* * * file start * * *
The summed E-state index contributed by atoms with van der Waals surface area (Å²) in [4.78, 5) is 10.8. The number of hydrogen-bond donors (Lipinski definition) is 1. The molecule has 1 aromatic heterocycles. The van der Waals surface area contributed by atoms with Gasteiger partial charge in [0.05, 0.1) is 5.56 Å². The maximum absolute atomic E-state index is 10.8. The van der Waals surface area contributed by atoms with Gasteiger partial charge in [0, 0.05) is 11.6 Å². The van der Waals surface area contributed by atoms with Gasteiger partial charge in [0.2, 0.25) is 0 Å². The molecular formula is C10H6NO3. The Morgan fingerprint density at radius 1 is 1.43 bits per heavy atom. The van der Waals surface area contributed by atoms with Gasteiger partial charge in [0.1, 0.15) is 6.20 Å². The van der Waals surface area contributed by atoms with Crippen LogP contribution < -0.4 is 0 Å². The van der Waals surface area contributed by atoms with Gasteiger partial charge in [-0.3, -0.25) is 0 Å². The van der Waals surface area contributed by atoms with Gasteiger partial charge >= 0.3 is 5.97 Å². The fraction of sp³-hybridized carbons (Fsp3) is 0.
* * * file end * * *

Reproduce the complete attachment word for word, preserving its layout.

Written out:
The summed E-state index contributed by atoms with van der Waals surface area (Å²) in [4.78, 5) is 10.8. The number of hydrogen-bond donors (Lipinski definition) is 1. The molecule has 1 aromatic heterocycles. The van der Waals surface area contributed by atoms with Gasteiger partial charge in [0.05, 0.1) is 5.56 Å². The maximum absolute atomic E-state index is 10.8. The van der Waals surface area contributed by atoms with Gasteiger partial charge in [0, 0.05) is 11.6 Å². The van der Waals surface area contributed by atoms with Gasteiger partial charge in [0.2, 0.25) is 0 Å². The molecular formula is C10H6NO3. The Morgan fingerprint density at radius 1 is 1.43 bits per heavy atom. The van der Waals surface area contributed by atoms with Gasteiger partial charge in [0.1, 0.15) is 6.20 Å². The van der Waals surface area contributed by atoms with Crippen LogP contribution < -0.4 is 0 Å². The van der Waals surface area contributed by atoms with Gasteiger partial charge in [-0.3, -0.25) is 0 Å². The van der Waals surface area contributed by atoms with Gasteiger partial charge >= 0.3 is 5.97 Å². The fraction of sp³-hybridized carbons (Fsp3) is 0.